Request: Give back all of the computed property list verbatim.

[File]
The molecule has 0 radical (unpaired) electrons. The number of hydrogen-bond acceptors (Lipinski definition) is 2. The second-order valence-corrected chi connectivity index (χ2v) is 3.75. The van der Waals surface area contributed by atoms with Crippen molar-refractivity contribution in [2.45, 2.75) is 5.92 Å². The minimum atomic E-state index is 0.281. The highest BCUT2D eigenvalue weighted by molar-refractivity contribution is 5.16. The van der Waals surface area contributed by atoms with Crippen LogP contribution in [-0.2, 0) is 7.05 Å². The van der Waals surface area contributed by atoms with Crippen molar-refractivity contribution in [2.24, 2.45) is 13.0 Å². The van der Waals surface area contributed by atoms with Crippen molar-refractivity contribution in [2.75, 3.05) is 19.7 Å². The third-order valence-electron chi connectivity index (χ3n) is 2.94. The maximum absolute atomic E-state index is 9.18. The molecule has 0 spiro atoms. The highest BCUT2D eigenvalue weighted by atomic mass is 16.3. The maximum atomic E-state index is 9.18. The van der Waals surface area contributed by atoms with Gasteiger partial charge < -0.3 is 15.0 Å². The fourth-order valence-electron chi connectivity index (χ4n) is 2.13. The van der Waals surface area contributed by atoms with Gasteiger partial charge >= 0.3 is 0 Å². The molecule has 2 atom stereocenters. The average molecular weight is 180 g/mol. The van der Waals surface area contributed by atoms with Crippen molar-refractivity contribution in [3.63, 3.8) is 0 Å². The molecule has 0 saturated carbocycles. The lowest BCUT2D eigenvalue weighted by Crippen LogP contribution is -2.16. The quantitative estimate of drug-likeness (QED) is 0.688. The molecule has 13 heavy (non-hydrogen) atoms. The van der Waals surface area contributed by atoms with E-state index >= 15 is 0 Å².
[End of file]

The molecule has 0 radical (unpaired) electrons. The number of hydrogen-bond acceptors (Lipinski definition) is 2. The second-order valence-corrected chi connectivity index (χ2v) is 3.75. The van der Waals surface area contributed by atoms with Crippen molar-refractivity contribution in [2.45, 2.75) is 5.92 Å². The minimum atomic E-state index is 0.281. The highest BCUT2D eigenvalue weighted by molar-refractivity contribution is 5.16. The van der Waals surface area contributed by atoms with Crippen LogP contribution in [-0.2, 0) is 7.05 Å². The van der Waals surface area contributed by atoms with Crippen molar-refractivity contribution in [2.24, 2.45) is 13.0 Å². The van der Waals surface area contributed by atoms with Crippen molar-refractivity contribution in [2.75, 3.05) is 19.7 Å². The third-order valence-electron chi connectivity index (χ3n) is 2.94. The maximum absolute atomic E-state index is 9.18. The molecule has 0 spiro atoms. The highest BCUT2D eigenvalue weighted by atomic mass is 16.3. The maximum atomic E-state index is 9.18. The van der Waals surface area contributed by atoms with Gasteiger partial charge < -0.3 is 15.0 Å². The fourth-order valence-electron chi connectivity index (χ4n) is 2.13. The van der Waals surface area contributed by atoms with Gasteiger partial charge >= 0.3 is 0 Å². The molecule has 2 atom stereocenters. The average molecular weight is 180 g/mol. The van der Waals surface area contributed by atoms with Crippen molar-refractivity contribution in [3.63, 3.8) is 0 Å². The molecule has 0 saturated carbocycles. The lowest BCUT2D eigenvalue weighted by Crippen LogP contribution is -2.16. The quantitative estimate of drug-likeness (QED) is 0.688. The molecule has 13 heavy (non-hydrogen) atoms. The van der Waals surface area contributed by atoms with E-state index >= 15 is 0 Å².